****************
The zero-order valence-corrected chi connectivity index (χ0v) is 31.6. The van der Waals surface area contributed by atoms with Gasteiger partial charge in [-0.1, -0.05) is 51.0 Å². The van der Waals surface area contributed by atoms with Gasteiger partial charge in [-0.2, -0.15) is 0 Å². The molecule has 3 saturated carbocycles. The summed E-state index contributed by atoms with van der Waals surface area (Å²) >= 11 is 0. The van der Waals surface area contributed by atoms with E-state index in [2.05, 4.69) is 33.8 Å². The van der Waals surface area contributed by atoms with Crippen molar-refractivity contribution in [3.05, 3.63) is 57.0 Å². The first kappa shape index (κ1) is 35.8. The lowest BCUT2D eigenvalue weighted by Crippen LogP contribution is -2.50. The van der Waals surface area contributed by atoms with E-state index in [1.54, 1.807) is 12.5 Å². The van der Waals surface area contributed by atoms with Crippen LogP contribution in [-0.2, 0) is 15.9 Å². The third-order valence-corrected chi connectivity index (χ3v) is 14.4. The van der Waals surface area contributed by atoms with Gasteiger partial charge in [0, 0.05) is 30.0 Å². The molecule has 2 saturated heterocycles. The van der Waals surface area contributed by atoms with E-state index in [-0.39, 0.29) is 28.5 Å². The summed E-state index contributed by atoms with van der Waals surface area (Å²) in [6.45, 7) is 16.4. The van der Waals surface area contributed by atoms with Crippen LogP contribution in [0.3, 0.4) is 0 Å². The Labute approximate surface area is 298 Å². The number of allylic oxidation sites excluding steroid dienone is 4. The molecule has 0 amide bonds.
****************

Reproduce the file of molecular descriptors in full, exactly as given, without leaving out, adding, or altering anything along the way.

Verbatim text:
The zero-order valence-corrected chi connectivity index (χ0v) is 31.6. The van der Waals surface area contributed by atoms with Gasteiger partial charge in [-0.1, -0.05) is 51.0 Å². The van der Waals surface area contributed by atoms with Gasteiger partial charge in [-0.2, -0.15) is 0 Å². The molecule has 3 saturated carbocycles. The summed E-state index contributed by atoms with van der Waals surface area (Å²) >= 11 is 0. The van der Waals surface area contributed by atoms with E-state index in [2.05, 4.69) is 33.8 Å². The van der Waals surface area contributed by atoms with Crippen molar-refractivity contribution in [3.05, 3.63) is 57.0 Å². The first kappa shape index (κ1) is 35.8. The lowest BCUT2D eigenvalue weighted by Crippen LogP contribution is -2.50. The van der Waals surface area contributed by atoms with E-state index in [1.54, 1.807) is 12.5 Å². The van der Waals surface area contributed by atoms with Crippen LogP contribution in [-0.2, 0) is 15.9 Å². The third-order valence-corrected chi connectivity index (χ3v) is 14.4. The van der Waals surface area contributed by atoms with Gasteiger partial charge in [0, 0.05) is 30.0 Å². The molecule has 2 saturated heterocycles. The van der Waals surface area contributed by atoms with E-state index in [-0.39, 0.29) is 28.5 Å². The summed E-state index contributed by atoms with van der Waals surface area (Å²) in [6.45, 7) is 16.4. The van der Waals surface area contributed by atoms with Crippen LogP contribution in [0.3, 0.4) is 0 Å². The Labute approximate surface area is 298 Å². The number of allylic oxidation sites excluding steroid dienone is 4. The molecule has 0 amide bonds.